Over the crest and running down the steep hill, it wasn't long before my body started to travel faster than my legs. I could see where the ground dropped away in the distance and tried to stop. I was kidding myself! I tried to grab a Ponga trunk (a tall native fern) to stop me, but on impact the rotten trunk exploded into dust and I kept on going, straight off the small cliff landing face first in the soft undergrowth.

Craig who was behind me, fell over with laughter. Jim just kept on running towards the commotion. I picked myself up, quickly threw a few obscenities at Craig and continued with the chase. The barking became louder, and suddenly through the thick green foliage we could see the two dogs had a nice looking Captain Cooker bailed up in the creek line. It was a sow, 40 odd kilos. ‘Good eatin' size,' Jim said as he burst through undergrowth and crashed the 2 metres into the trickling creek.

He rapidly closed onto the rear of the black feral animal; with the dogs at the front, he grabbed its back legs with huge hands that looked like a bunch of bananas and twisted the sow so she fell on her back; knife in hand and with a swift movement Jim had severed the carotid artery and cut into the trachea. Brightly coloured blood pumped by a rapidly beating heart gushed and bubbled from the throat. We watched on as her movements became gradually less aggressive until she lay still.

It took Jim only seconds to show us how to dress the animal and prepare it for carriage out of the bush. He tied the trotters of each side together with baling twine and turned it into a very heavy and uncomfortable pack. Craig was first up to start the extraction of our Sunday roast and it wasn't long before Craig's back, bum and the tops of his legs were covered in blood from the carcass. He did extremely well to carry it as far as he did, then with great relief Craig handed over the ‘backpack' to me. ‘Fuckin' hell, this is heavy!' I muttered under my breath. It wasn't long before I was in the hurt locker but I wasn't going to show the other two that I was struggling. It was about 3.5 kilometres to Jim's home-made VW ute but the terrain for the first 2.5 kilometres was through pristine native rainforest as thick as jungle. There were times when I would walk 3 metres uphill, but then slip back five; I'd pick myself up and give it another crack.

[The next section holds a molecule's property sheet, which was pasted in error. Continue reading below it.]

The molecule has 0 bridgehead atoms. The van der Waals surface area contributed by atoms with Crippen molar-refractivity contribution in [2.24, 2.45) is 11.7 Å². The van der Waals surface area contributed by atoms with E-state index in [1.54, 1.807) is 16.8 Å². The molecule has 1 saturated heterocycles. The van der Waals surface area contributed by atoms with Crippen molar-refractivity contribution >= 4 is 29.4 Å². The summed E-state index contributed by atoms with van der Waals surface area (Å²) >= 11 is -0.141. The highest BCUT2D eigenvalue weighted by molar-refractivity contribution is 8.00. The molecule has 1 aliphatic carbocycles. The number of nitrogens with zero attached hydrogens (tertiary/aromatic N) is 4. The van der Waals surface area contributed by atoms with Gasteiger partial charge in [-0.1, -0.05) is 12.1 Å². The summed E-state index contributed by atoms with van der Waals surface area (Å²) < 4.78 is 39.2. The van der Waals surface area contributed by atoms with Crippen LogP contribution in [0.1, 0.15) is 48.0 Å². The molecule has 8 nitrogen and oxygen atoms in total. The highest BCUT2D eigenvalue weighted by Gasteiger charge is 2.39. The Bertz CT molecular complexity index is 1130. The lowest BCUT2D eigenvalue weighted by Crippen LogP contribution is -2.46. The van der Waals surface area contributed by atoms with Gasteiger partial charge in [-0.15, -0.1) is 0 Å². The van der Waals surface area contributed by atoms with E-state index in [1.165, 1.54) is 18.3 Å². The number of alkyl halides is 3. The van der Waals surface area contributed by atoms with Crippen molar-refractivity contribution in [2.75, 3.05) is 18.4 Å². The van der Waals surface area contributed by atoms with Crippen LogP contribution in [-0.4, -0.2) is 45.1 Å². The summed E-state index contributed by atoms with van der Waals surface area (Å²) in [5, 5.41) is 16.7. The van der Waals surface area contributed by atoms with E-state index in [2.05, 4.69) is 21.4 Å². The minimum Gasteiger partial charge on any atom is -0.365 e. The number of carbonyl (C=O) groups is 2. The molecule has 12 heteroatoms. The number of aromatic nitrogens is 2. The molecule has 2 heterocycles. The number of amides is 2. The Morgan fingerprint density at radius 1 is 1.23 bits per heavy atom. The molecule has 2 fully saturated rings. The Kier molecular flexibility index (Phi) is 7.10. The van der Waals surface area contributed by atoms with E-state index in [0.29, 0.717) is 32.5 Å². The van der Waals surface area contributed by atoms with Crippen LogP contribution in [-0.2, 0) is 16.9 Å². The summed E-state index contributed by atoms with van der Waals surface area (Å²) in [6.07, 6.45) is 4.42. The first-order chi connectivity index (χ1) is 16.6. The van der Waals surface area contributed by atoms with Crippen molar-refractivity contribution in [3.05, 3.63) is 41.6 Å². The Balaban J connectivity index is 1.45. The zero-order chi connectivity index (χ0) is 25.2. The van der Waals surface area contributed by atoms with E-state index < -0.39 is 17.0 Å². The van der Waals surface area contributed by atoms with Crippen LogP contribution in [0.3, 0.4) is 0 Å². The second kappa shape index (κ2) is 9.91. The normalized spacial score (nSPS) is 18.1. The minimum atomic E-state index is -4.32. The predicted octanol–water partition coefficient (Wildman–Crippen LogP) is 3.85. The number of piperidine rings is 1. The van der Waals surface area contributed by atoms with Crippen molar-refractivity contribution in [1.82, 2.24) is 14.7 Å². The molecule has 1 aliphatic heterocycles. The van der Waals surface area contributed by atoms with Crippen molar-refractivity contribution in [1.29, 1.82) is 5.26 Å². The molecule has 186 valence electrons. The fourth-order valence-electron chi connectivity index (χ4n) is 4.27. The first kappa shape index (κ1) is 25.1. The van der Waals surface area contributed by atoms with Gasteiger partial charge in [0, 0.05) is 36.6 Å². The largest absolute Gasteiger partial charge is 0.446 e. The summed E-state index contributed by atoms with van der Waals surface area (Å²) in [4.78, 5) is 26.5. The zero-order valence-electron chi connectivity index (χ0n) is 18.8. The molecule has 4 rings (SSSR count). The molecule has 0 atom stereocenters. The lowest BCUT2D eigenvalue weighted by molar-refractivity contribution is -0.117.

Downhill presented different challenges as it was quite treacherous under foot and I took a few bruises to the back of my head where the pig's jaw cracked me every time I fell backwards. All the time both front trotters were putting direct pressure on each clavicle, and my legs started to tire by the minute. ‘Surely we aren't far from the car by now!'

When we broke out of the bush and onto the rolling cleared pastures I could see how far away Jim's ute was. 1 kilometre to be exact, but it seemed bloody miles away! Jim let me struggle for about another 500 metres before he took the pig off me. I did say, ‘Nah, it's okay mate, I'll take it.' But Jim insisted; he was probably concerned about the painful look on my face. But I reckon it was a personal test of his to see if I was tough enough to be invited back.

Jim threw the pig onto the wooden tray at the back of the ute and strapped it down with more bailing twine. Even though it had gone four in the afternoon, we sat on the grass next to the VW and ate our cut lunches. Jim asked me where should we hunt next weekend. I had passed the test!

I continued to hunt with Craig and Jim as often as I could until I travelled to England. Jim was an absolutely magic bloke and very down-to-earth; he called a spade a spade and if he said he was going to do something he would. One time he got sold a dud from a dodgy car yard; they told him that if he wasn't satisfied with it over the weekend to return it and they'd give him his money back.

When he did they welshed on the deal. Jim said, ‘If you don't give me my money back I'm going to drive the car through your showroom window.' The salesman didn't take him seriously. He should have. Jim drove the ute through the huge glass window, hitting a couple of cars before he stopped. The mechanics from out the back heard the crash and came out to investigate then started to fight with Jim. Bad idea. He knocked most of them out.

BOOK: Sniper Elite
11.9Mb size Format: txt, pdf, ePub